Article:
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Fedora 12 Takes Aim at Linux Networking - InternetNews.
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Fedora 12 Takes Aim at Linux Networking

Fedora 12
Fedora 12 desktop
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Fedora 12, codenamed "Constantine," made its debut this week, aimed at providing users with a long list of improvements for both servers, desktops and netbooks.

While the latest installment of the Red Hat-sponsored community Linux distribution offers many new features, at the top of the list for users including Fedora's project leader, Paul Frields, are improved networking capabilities that raise the bar for mobile connectivity on Linux.

"The features that I feel closest to this time, and that have affected me, are the network manager improvements in mobile broadband, which are pretty extensive," Frields told InternetNews.com. "Not only do we have a provider database that makes it easy to tether your phone to your laptop and get online, but also we've got functions to allow use of newer EVDO cards and mobile USB interfaces that are out there."

In particular, Frields said Bluetooth-based tethering received attention in Fedora 12, to the point where he now considers it to be trouble-free and "foolproof." He explained that users with Bluetooth connectivity on their mobile phones will simply see their device pop up in the Fedora 12 network manager list as a selectable item, enabling them to easily tether it to their PC for Internet connectivity.

Fedora 12 also provides enhancements that polish up user interface elements like the desktop, making it a friendlier place.

"Some of the things that have happened there are more noticeable and less frequent notifications with a new theme that makes them more visible," Frields said. "There are bits of rearrangement here and there with panel icons and other desktop theme items, where it's just got little more fit and finish that makes it more pleasant from a usability point of view."

From a developer and troubleshooting perspective, Fedora 12 includes an improved version of the Systemtap utility. According to Frields, Systemtap 1.0 provides more granular user features for tracing and debugging programs.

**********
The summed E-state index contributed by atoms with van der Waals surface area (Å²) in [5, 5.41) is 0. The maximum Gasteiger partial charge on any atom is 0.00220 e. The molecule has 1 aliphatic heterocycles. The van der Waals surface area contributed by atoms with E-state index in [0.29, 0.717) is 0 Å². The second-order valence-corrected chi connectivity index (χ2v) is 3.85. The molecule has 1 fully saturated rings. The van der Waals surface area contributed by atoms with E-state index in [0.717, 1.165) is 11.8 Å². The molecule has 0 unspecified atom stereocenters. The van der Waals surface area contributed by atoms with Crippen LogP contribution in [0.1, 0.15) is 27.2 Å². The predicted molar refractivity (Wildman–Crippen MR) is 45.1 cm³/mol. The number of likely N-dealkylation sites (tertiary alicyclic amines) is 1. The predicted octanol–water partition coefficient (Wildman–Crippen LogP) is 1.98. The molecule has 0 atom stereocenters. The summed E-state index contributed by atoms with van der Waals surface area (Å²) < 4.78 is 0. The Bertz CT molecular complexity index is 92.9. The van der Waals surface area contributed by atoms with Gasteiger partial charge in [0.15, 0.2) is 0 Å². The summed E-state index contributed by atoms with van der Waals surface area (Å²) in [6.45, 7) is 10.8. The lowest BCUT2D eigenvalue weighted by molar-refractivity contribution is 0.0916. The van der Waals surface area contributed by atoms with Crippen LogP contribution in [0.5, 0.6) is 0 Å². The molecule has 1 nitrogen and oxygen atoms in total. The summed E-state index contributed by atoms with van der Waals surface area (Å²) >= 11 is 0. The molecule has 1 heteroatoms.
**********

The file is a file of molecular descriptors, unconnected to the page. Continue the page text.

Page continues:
"This is something that will be really useful to people that are actually developing solutions on an open source platform," he said. "Not only does it have better debugging and tracing capabilities, it takes advantage of some changes in the way the kernel code is written so that it's easier to find problems, diagnose them and correct or improve code."

As anticipated, Fedora 12 also gives virtualization a boost. Among the new virtualization features is improved memory management to reduce duplication across virtual machines. There is also the ability to remotely boot virtual machines over a network included in Fedora 12.

Fedora serves different masters

The new Fedora 12 release comes at the end of a busy Linux release season with rivals Ubuntu and openSUSE both pushing out their own respective updates in recent weeks.

Fedora 12 is also sure to be a closely watched release. In some respects, Fedora serves as the research and development project for Red Hat Enterprise Linux, with features from the community edition known to make their way into the Red Hat's (NYSE: RHT) core offering.

But Fedora also serves other purposes, according to Frields.

"Fedora has to serve quite a lot of different masters," Frields said. "Anyone that comes into the Fedora project needs to be able to effectively use Fedora as a research and development lab. Red Hat does that, but anybody could do that."

For example, Fedora 12 offers netbook enhancements that Frields noted came from a community contributor.

In Frields's view, what Fedora does is it provides a set of building blocks of well-engineered open source software.

"Anybody that has a specific area that they're interested in will be able to mold Fedora into a product that they can put out in front of people," he said. "Whether you call it a spin or a Fedora remix, Fedora is malleable enough to turn out some very different kinds of project."

Moving forward, Frields sees users moving to Fedora, and to open source software in general, as an alternative to proprietary software that isn't keeping pace.

"We're being assisted by the fact that proprietary software is not getting better at the pace that people expect," Frields said. "People expect an increasing rate of evolution and proprietary software is not capable of sustaining that rate. That is driving people to look for alternatives."